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One type of duplex appendix: horseshoe appendix

Authors Liu J, Dong C, Wang H, Sun D, Liang R, Gao Z, Wang L

Received 12 July 2018

Accepted for publication 3 September 2018

Published 12 October 2018 Volume 2018:14 Pages 1987—1992

DOI https://doi.org/10.2147/TCRM.S179929

Checked for plagiarism Yes

Review by Single-blind

Peer reviewers approved by Dr Cristina Weinberg

Peer reviewer comments 2

Editor who approved publication: Professor Deyun Wang


Jin Liu,1,* Chengyong Dong,2,* Haibo Wang,2 Deguang Sun,2 Rui Liang,2 Zhenming Gao,2 Liming Wang1,2

1General Surgery, Center for New Material and New Precision Technology of Cancer Therapy, Dalian Medical University, Dalian, Liaoning, China; 2Division of Hepatobiliary and Pancreatic Surgery, Department of General Surgery, The Second Affiliated Hospital of Dalian Medical University, Dalian, Liaoning, China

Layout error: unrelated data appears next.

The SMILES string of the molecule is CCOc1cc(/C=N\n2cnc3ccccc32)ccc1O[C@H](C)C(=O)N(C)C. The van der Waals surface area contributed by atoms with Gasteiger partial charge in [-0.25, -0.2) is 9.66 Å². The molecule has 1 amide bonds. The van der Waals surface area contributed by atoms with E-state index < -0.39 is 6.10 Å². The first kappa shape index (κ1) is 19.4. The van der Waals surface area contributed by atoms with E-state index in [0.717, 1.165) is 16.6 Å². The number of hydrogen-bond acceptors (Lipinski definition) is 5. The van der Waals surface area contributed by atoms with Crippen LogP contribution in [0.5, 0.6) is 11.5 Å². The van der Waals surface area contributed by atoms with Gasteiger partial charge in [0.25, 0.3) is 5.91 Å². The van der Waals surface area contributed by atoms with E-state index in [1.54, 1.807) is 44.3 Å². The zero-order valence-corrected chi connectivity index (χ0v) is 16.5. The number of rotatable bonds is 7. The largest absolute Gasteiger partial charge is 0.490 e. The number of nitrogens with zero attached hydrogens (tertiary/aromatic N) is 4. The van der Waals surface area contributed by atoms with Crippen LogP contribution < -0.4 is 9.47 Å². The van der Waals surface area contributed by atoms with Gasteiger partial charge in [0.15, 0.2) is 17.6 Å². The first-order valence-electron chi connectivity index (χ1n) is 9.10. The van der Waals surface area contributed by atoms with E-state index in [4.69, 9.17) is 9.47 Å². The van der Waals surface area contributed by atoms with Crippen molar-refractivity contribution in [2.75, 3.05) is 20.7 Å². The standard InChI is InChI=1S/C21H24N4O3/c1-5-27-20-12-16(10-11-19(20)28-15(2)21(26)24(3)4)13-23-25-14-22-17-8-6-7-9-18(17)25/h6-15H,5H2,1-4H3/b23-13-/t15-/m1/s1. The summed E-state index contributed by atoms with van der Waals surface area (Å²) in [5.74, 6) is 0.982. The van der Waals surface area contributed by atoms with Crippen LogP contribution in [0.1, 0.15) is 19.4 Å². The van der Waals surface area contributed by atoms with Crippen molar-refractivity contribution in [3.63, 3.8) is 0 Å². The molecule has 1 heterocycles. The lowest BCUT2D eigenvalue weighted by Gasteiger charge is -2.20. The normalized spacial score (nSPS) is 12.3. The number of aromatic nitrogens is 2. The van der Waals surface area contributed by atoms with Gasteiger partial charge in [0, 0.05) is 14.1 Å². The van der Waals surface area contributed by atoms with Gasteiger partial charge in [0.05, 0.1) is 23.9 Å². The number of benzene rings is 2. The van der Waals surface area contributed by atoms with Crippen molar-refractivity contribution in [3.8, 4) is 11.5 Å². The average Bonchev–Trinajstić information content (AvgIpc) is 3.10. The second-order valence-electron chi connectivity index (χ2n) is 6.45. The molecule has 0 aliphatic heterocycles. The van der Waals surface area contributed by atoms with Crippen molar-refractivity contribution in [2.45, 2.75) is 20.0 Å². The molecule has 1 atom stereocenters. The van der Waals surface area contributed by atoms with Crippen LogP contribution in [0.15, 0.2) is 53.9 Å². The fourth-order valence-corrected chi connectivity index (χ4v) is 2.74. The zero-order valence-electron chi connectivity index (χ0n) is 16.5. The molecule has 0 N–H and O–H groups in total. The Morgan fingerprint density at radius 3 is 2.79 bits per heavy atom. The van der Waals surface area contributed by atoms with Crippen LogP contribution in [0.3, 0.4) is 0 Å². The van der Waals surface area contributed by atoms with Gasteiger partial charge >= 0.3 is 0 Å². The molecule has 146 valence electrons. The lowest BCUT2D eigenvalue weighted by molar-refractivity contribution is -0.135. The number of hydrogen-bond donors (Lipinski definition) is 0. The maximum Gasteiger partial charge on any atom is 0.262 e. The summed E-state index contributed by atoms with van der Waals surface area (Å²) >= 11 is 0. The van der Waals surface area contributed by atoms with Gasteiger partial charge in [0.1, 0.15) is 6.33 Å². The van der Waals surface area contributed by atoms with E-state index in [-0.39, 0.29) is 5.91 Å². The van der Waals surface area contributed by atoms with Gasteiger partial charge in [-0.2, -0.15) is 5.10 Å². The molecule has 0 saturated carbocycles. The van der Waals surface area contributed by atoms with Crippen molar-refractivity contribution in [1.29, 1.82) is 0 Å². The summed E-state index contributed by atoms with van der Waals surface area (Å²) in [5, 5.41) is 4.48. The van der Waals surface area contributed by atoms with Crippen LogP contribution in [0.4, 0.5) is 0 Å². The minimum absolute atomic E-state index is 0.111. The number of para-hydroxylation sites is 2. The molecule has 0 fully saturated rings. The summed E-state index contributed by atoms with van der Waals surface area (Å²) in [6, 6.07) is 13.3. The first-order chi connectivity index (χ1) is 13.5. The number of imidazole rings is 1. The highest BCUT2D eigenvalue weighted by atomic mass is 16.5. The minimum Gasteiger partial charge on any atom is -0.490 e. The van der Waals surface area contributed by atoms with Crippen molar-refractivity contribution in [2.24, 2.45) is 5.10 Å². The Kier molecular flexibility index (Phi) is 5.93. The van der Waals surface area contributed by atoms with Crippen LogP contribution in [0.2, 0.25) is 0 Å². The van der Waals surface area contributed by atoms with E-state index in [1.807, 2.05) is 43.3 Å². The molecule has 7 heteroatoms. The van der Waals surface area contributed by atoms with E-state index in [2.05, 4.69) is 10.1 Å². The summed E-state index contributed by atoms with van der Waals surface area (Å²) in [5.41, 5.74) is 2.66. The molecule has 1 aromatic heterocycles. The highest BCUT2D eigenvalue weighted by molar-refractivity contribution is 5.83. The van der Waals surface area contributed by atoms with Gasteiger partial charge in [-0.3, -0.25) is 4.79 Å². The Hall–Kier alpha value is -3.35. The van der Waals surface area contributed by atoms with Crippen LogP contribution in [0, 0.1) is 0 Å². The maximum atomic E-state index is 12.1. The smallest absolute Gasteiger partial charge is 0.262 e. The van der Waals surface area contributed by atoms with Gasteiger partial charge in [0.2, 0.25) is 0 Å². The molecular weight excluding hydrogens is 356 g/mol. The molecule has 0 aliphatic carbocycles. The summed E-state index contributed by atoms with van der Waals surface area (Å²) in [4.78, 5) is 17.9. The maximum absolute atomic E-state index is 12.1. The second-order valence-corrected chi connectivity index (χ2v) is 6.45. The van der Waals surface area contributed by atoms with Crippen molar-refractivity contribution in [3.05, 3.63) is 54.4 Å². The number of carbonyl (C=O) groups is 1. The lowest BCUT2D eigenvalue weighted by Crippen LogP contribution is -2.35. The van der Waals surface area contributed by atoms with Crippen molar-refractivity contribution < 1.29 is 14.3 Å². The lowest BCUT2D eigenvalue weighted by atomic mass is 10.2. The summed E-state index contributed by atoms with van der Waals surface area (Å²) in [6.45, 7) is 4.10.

*These authors contributed equally to this work

Abstract: A horseshoe appendix is a subtype of duplex appendix, in which the appendix is shaped like a circle that may lead to an internal hernia and result in intestinal necrosis. This subtype is extremely rare, with only 13 cases reported worldwide to date, and easily triggers a series of medico-legal consequences due to the neglect of another infection base of the appendix. We describe a 22-year-old man who presented with a 3-day history of fever and was diagnosed with pneumonia. After receiving antibiotics for 3 days in the Department of Pneumology, he was found to have a periappendiceal abscess. He underwent appendectomy after 3 days of conservative treatment failure in the Department of General Surgery. During the operation, we found that he had a horseshoe appendix with the two bases forming a circle, each communicating with the cecum. We provide a review of 13 cases presented in the literature, with a discussion of the clinical features, diagnosis, and surgical approach of the horseshoe appendix to make the general surgeon get a clear concept of this type of appendicitis.

Keywords: appendix malformation, hernia, intestinal obstruction, embryonic development, appendix neoplasm

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